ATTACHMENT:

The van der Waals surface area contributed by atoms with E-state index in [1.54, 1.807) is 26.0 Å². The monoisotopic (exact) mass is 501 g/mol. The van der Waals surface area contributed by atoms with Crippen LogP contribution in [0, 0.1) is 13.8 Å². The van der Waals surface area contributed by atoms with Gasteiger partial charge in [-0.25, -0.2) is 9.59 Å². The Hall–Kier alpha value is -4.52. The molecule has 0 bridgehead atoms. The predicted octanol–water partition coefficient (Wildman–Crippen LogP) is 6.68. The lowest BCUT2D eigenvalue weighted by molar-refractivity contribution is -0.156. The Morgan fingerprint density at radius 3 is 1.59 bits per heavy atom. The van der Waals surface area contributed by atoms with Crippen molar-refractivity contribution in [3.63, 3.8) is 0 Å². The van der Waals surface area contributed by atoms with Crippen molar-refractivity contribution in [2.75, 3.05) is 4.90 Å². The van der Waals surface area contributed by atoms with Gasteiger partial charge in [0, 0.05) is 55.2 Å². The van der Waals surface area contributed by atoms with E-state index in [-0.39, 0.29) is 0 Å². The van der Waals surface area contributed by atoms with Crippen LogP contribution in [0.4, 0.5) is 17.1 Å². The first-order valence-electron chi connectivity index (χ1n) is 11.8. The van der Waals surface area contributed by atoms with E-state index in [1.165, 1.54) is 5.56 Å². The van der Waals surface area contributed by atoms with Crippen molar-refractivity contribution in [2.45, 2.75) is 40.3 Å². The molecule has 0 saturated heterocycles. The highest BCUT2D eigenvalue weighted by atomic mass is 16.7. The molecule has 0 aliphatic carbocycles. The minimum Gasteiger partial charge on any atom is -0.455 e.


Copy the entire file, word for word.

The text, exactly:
The van der Waals surface area contributed by atoms with E-state index in [1.54, 1.807) is 26.0 Å². The monoisotopic (exact) mass is 501 g/mol. The van der Waals surface area contributed by atoms with Crippen LogP contribution in [0, 0.1) is 13.8 Å². The van der Waals surface area contributed by atoms with Gasteiger partial charge in [-0.25, -0.2) is 9.59 Å². The Hall–Kier alpha value is -4.52. The molecule has 0 bridgehead atoms. The predicted octanol–water partition coefficient (Wildman–Crippen LogP) is 6.68. The lowest BCUT2D eigenvalue weighted by molar-refractivity contribution is -0.156. The Morgan fingerprint density at radius 3 is 1.59 bits per heavy atom. The van der Waals surface area contributed by atoms with Crippen molar-refractivity contribution in [3.63, 3.8) is 0 Å². The van der Waals surface area contributed by atoms with Crippen molar-refractivity contribution in [2.75, 3.05) is 4.90 Å². The van der Waals surface area contributed by atoms with Gasteiger partial charge in [0, 0.05) is 55.2 Å². The van der Waals surface area contributed by atoms with E-state index in [-0.39, 0.29) is 0 Å². The van der Waals surface area contributed by atoms with Crippen LogP contribution in [0.4, 0.5) is 17.1 Å². The first-order valence-electron chi connectivity index (χ1n) is 11.8. The van der Waals surface area contributed by atoms with E-state index in [1.165, 1.54) is 5.56 Å². The van der Waals surface area contributed by atoms with Crippen molar-refractivity contribution in [2.45, 2.75) is 40.3 Å². The molecule has 0 saturated heterocycles. The highest BCUT2D eigenvalue weighted by atomic mass is 16.7. The molecule has 0 aliphatic carbocycles. The minimum Gasteiger partial charge on any atom is -0.455 e.